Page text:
• Comments Comments (
    0
    ) |
How many outcome-specific endpoints are evaluated? 1
  • Comments Comments (
    0
    ) |
What is the (or one of the) endpoint(s) evaluated? (Each endpoint listed separately) sleep
  • Comments Comments (
    0
    ) |
List additional health endpoints (separately).
  • Comments Comments (
    0
    ) |
List additional health endpoints (separately)
  • Comments Comments (
    0
    ) |
Notes includes sleep latency and sleep efficiency
  • Comments Comments (
    0
    ) |
Clinical
  • Comments Comments (
    0
    ) |
Physiological Physiological
  • Comments Comments (
    0
    ) |
Other
  • Comments Comments (
    0
    ) |
What is the study design? Controlled Trial
  • Comments Comments (
    0
    ) |
Randomized or Non-Randomized? NCT
  • Comments Comments (
    0
    ) |
What were the diagnostics or methods used to measure the outcome? Objective
  • Comments Comments (
    0
    ) |
Optional: Name of Method or short description polysomnography
  • Comments Comments (
    0
    ) |
Caffeine (general) Caffeine (general)
  • Comments Comments (
    0
    ) |
Coffee
  • Comments Comments (
    0
    ) |
Chocolate
  • Comments Comments (
    0
    ) |
Energy drinks
  • Comments Comments (
    0
    ) |
Gum
  • Comments Comments (
    0
    ) |
Medicine/Supplement
  • Comments Comments (
    0
    ) |
Soda
  • Comments Comments (
    0
    ) |
Tea
  • Comments Comments (
    0
    ) |
Measured Measured
  • Comments Comments (
    0
    ) |
Self-report
  • Comments Comments (
    0
    ) |
Children
  • Comments Comments (
    0
    ) |
Adolescents
  • Comments Comments (
    0
    ) |
Adults Adults
  • Comments Comments (
    0
    ) |
Pregnant Women
  • Comments Comments (
    0
    ) |
What was the reference, comparison, or control group(s)? (e.g. high vs low consumption, number of cups, etc.) control night where nothing was administered (no placebo) vs 300 mg caffeine
  • Comments Comments (
    0
    ) |
What were the listed confounders or modifying factors as stated by the authors? (e.g. multi-variable components of models.  Copy from methods) N/A
  • Comments Comments (
    0
    ) |
Provide a general description of results (as reported by the authors). A main effect for caffeine was present (main effect of condition, F(1,19) = 8.97, P = 0.007), illustrating that this dose of caffeine was effective at producing prolonged sleep latency. Importantly, there was a significant interaction (group by condition, F(1,19) = 4.90, P = 0.04) (Fig. 1), suggesting an effect of caffeine at this moderate-low dose only in the vulnerable group (High FIRST). Post-hoc t-tests showed that the High FIRST group responded to caffeine with an increased latency to sleep (P < 0.02), while the Low FIRST group did not (P = 0.46). The effect size calculated for the High FIRST group in terms of the effects of caffeine in standard deviation units (Cohen’s d) was d = 1.21. No differences in sleep efficiency were found between FIRST groups (main effect of group, F(1,19) = 0.28, P = 0.60=n.s.), further supporting the contention that none of the participants in either group were insomniacs. A main effect of caffeine was found (Main effect of condition, F(1,19) = 10.39, P = 0.004), also providing evidence for the impact of caffeine on sleep efficiency, although much of this effect was likely accounted for by the impact of nocturnal caffeine administration on sleep onset latency as described above. No interaction was present for sleep efficiency (Interaction F(1,19) = 0.48, P = 0.50).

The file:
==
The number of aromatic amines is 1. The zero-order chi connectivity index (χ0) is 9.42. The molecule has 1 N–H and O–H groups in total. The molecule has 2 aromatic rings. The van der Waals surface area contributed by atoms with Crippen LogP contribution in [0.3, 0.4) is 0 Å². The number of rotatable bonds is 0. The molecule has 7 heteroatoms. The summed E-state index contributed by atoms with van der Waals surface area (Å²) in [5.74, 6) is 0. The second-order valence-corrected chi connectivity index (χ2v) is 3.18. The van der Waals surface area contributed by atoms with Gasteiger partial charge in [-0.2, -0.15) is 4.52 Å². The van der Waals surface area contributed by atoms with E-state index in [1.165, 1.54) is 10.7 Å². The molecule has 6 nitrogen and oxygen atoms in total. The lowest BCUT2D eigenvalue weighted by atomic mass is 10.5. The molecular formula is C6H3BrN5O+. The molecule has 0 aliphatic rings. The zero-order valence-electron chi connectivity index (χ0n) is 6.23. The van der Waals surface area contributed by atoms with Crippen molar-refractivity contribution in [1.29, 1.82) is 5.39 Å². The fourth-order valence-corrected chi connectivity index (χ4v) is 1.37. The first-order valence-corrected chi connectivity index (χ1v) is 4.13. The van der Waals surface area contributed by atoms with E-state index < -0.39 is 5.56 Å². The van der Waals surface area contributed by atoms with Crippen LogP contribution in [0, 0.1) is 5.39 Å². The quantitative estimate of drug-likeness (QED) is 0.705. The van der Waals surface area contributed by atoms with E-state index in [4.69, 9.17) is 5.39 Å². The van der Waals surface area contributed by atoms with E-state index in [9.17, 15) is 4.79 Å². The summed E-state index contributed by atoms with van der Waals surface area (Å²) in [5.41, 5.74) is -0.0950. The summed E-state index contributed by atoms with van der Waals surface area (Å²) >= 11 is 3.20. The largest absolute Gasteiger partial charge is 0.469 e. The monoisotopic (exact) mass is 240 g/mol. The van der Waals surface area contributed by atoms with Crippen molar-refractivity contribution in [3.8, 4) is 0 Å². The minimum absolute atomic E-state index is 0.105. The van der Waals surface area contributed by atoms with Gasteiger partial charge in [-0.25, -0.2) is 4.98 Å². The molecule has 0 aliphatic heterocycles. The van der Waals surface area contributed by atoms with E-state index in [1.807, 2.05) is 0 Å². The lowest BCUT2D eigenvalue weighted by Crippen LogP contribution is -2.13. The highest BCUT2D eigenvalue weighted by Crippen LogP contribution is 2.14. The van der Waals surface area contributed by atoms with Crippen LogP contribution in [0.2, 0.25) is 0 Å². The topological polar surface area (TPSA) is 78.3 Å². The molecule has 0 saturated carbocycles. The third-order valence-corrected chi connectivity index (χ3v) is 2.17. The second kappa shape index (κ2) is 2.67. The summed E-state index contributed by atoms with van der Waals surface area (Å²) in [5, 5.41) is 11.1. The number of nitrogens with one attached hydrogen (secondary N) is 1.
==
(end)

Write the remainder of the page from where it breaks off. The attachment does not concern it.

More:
• Comments Comments (
    0
    ) |
Did the authors perform a dose-response analysis (or trend/related analysis)? No
  • Comments Comments (
    0
    ) |
What were the authors's observations re: trend analysis?
  • Comments Comments (
    0
    ) |
What were the author's conclusions? Specifically, the current data demonstrate that individuals who report a vulnerability to stress-induced sleep disturbance also show elevated sleep-related reactivity in terms of their polysomnographic response to the effects of a pharmacological challenge (3 mg/kg caffeine). This is an important extension in that it supports, along with our previous work, the possibility that individual vulnerability to sleep disturbance may be mediated by an underlying physiological reactivity to stimuli that cross broad categories of psychological and physiological challenges to the sleep system. An important result of the present study is that following nocturnal caffeine administration, the vulnerable population had a higher sleep latency (~60 min) than is typically reported for chronic insomniacs [30] and longer than that found in studies using similar doses of caffeine in healthy subjects [27].
  • Comments Comments (
    0
    ) |
What were the sources of funding? This study was supported by a National Institute of Mental Health Grant: MH68372. This study was supported by a National Institute of Mental Health Grant: MH-068372
  • Comments Comments (
    0
    ) |
What conflicts of interest were reported? None reported
  • Comments Comments (
    0
    ) |
Does the exposure (dose) need to be standardized to the SR? Yes
  • Comments Comments (
    0
    ) |
Provide calculations/conversions for the exposure based on the decision tree in the guide (for all endpoints/exposure levels of interest). 3 mg/kg caffeine dose, no average weight provided 3 mg/kg x 80 kg adult = 240 mg/day caffeine
  • Comments Comments (
    0
    ) |
List all the endpoint(s) followed by the dose (mg) which will be used in comparison to Nawrot.  Characterize value as LOAEL/NOAEL, etc. if possible.  sleep - LOAEL = 240 mg/day caffeine (high susceptibility to sleep disturbance subjects) (increase in the latency to persistent sleep) sleep - NOAEL = 240 mg/day caffeine (low susceptibility to sleep disturbance subjects)
  • Comments Comments (
    0
    ) |
Notes regarding selection/listing of endpoints and exposures/doses to be compared to Nawrot. single dose the adverse effect of increasing the latency to persistent sleep onset was only significant in the group of subjects that was identified as highly susceptible to stress, but not in the low group.
  • Comments Comments (
    0
    ) |
What is the importance of the study with respect to the adverseness of the outcome? Important
  • Comments Comments (
    0
    ) |


Baseline Characteristics
No baseline characteristics have been defined for this extraction form.



Results & Comparisons

No Results found.
Adverse Events
Arm or Total Title Description Comments

Quality Dimensions
No quality dimensions were specified.

Quality Rating
No quality rating data was found.